Critical Race Theory – What Are the Issues? (I)
Over the past year a sharp debate has broken out over how to teach U.S. history. At its center are virulent attacks on critical race theory (CRT). Critical race theory, which the New York Times describes as “a graduate-level academic framework that encompasses decades of scholarship,” is primarily a course of study at the university level. Its originators are not demanding it replace the curriculum in elementary schools or high schools. Nor is it the only approach on the subject at the graduate level. These facts do not matter to those who attack it. This first part of a three-part series explains how the right-wing “Stop CRT” campaign is aimed at preventing the teaching of essential facts of U.S. history; particularly those related to chattel slavery, the U.S. Civil War, Radical Reconstruction, Jim Crow segregation, the civil rights movement, and the institutionalized racism prevalent in the U.S. to this day.
Verdict in Daunte Wright Killing: A Rare Glimpse of Justice
On December 23, a jury in Minneapolis convicted Kimberly Potter, the cop who killed Daunte Wright last spring, on first- and second-degree manslaughter. Families Supporting Families Against Police Violence and other opponents of cop brutality in Minnesota welcomed the verdict—a still too rare glimpse of justice. We join Wright’s family and supporters in celebrating the verdict that delivered some accountability. As Katie Bryant, Daunte’s mother, told supporters outside the courtroom, cops are now more likely to think twice before pulling their gun instead of their taser. “And we made this happen, you made this happen, Daunte Wright made this happen.”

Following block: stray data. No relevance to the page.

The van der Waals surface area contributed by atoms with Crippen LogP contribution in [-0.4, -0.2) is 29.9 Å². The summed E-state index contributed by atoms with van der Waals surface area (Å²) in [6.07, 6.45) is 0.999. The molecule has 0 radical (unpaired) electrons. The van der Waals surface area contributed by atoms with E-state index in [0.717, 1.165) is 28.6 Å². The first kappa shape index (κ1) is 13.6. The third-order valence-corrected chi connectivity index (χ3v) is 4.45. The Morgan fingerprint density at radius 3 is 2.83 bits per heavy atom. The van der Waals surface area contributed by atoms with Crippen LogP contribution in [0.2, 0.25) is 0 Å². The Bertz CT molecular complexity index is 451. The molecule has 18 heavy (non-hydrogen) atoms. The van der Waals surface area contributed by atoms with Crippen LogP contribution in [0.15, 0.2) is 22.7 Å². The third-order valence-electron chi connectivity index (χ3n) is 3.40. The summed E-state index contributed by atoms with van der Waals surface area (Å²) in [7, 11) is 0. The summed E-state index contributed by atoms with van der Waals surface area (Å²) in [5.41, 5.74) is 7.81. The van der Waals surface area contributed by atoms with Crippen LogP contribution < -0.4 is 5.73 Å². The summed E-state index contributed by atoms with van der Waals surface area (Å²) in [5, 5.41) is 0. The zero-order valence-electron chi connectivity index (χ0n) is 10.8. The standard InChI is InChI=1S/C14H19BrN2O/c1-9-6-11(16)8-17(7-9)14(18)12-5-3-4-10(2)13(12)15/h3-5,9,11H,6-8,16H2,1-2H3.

Arbery Murder Verdict: A Measure of Justice
On November 24, a jury in Brunswick Georgia rendered a degree of justice in the brutal murder of Ahmaud Arbery, a 25-year-old Black man. The three defendants, Gregory McMichael, 65; his son Travis McMichael, 35; and their neighbor William Bryan, 52 were found guilty of murder and other charges. All now face the prospect of life in prison. Future vigilantes may think twice before attempting such a lynching again. The outcome of this case is one more step forward in the long battle for genuine equality for African Americans and for the extension of democratic rights to all.
Rittenhouse Verdict: A Travesty of Justice
The November 19, 2021, acquittal of Kyle Rittenhouse by a Wisconsin jury on all charges, including first-degree reckless and intentional homicide, is a travesty of justice. It sends a message to other rightists that vigilantism is acceptable so long as it is clothed in claims of “self-defense.” It echoes the verdict in the 2012 trial of George Zimmerman who was exonerated for his murder of Trayvon Martin that same year.
‘Say Their Names!’
WASHINGTON, D.C., September 2, 2021—More than 500 relatives of victims slain by the police across the United States, and their supporters, participated in a powerful testimonial rally here on August 28. They demanded that authorities “prosecute police who brutalize and/or kill” and “reopen and re-investigate all cases that allege police violence,” as a press release for the action stated. Members of families impacted by cop violence called for an end to what many described as the “ongoing scourge” of police brutality. The most compelling deterrent to such violence is to prosecute the cops responsible and put them behind bars, they emphasized.
August 28 Washington DC Action: Impacted Families of Police Brutality – Photo Gallery
WASHINGTON, DC, August 28, 2021—Below is an initial gallery of photos from the magnificent rally and march to the Justice Department today. More than 500 members of families who have lost loved ones to cop violence, arriving from 44 U.S. states and the District of Columbia, took part in the rally at the Washington Monument and subsequent march to the Department of Justice to demand: Reopen All the Cases, where justice has been denied! Prosecute and Jail the Killer Cops!